Summary: Jesus' methods in selecting His followers.

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John 1:35-51

Int. When our Lord Jesus began His efforts to establish the Kingdom of God among men, He chose to do so by using methods that were completely different from the strategies that others have used down through history.

Everything that He taught as well as everything He did, was within the framework of an invisible reality, a God whom men had never seen, a habitation that could not be measured, and a power that has no limits. All this was set against an invisible and malignant being whom He called the devil.

To all who would follow Him, He simply issued an invitation. No one was embarrassed, or coerced or forced into becoming His disciple or His friend. He gave each one who heard Him a choice.

He promised that for each one who would serve in His Kingdom, he must be willing to sacrifice and possibly to suffer hardships, and his relation to Him must rise above all other earthly commitments.

Any other so-called leader of men would fail miserably if he chose to build a following in this way. And yet, the methods our Lord used have proved to be effective for some 2,000 years. Other kingdoms have come and gone, but the Church our Lord purchased with His blood still stands and will continue to stand!

In our text, we have an interesting account of how our Lord applied His methods in the lives of His first disciples.

I. In Andrew’s encounter with the Master, we find that Jesus made a Penetrating Inquiry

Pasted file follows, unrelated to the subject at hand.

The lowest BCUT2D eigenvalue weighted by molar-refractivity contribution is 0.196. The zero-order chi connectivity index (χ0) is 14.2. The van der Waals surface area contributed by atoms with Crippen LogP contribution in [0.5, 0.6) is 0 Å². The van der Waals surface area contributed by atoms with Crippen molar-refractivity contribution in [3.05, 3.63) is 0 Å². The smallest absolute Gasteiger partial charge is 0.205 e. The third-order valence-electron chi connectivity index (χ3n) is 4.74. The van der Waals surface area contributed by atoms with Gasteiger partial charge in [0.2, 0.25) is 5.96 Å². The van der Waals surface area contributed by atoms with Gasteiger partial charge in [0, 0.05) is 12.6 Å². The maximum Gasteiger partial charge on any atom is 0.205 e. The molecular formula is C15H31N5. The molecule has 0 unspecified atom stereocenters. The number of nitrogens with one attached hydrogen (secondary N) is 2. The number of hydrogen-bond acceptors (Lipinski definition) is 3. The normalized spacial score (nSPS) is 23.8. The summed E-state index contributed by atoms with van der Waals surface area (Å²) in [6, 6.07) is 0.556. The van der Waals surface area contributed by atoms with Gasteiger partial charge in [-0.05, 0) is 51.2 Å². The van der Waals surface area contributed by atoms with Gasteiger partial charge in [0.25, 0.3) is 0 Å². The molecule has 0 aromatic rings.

The New Testament is filled with spiritual things, but from time to time, we have some great stories>

A. The Unique Declaration John the Baptist Announced

When John said, “Look, the Lamb of God!”, he focused the attention of his hearers on Jesus as the basis for the divine forgiveness of sin and for the assurance that their repentance would be accepted. This prompted them to investigate who Jesus is. If Jesus were what John said, and if they were able to meet Him, they felt that Jesus could do for them what John, the Baptist could never do. John could awaken their sense of sin, but he had no power to remove it.

So, these two approached Jesus. We know that one is Andrew and more than likely, the other is John, the one who wrote this account of the Gospel since he never mentions himself by name in his account. When they chose to go to Jesus, this would prove to become a decisive act that would determine their destiny forever.

B. The Heart-searching Challenge in Jesus’ question

When Jesus saw them approaching, He asked, “What do you want?” His words were more than just a casual question, He was actually searching their hearts. It appears that He desired to stimulate their thinking and encourage their desire for further knowledge. He wanted to deepen their interest in spiritual things.

This question could be sounded to every person in the world, and only Jesus is in a position to ask it. Everyone wants something. The real question is, is what we ask for really what we want? Often Jesus asked questions, but not to gain information, but to awaken one’s true needs.

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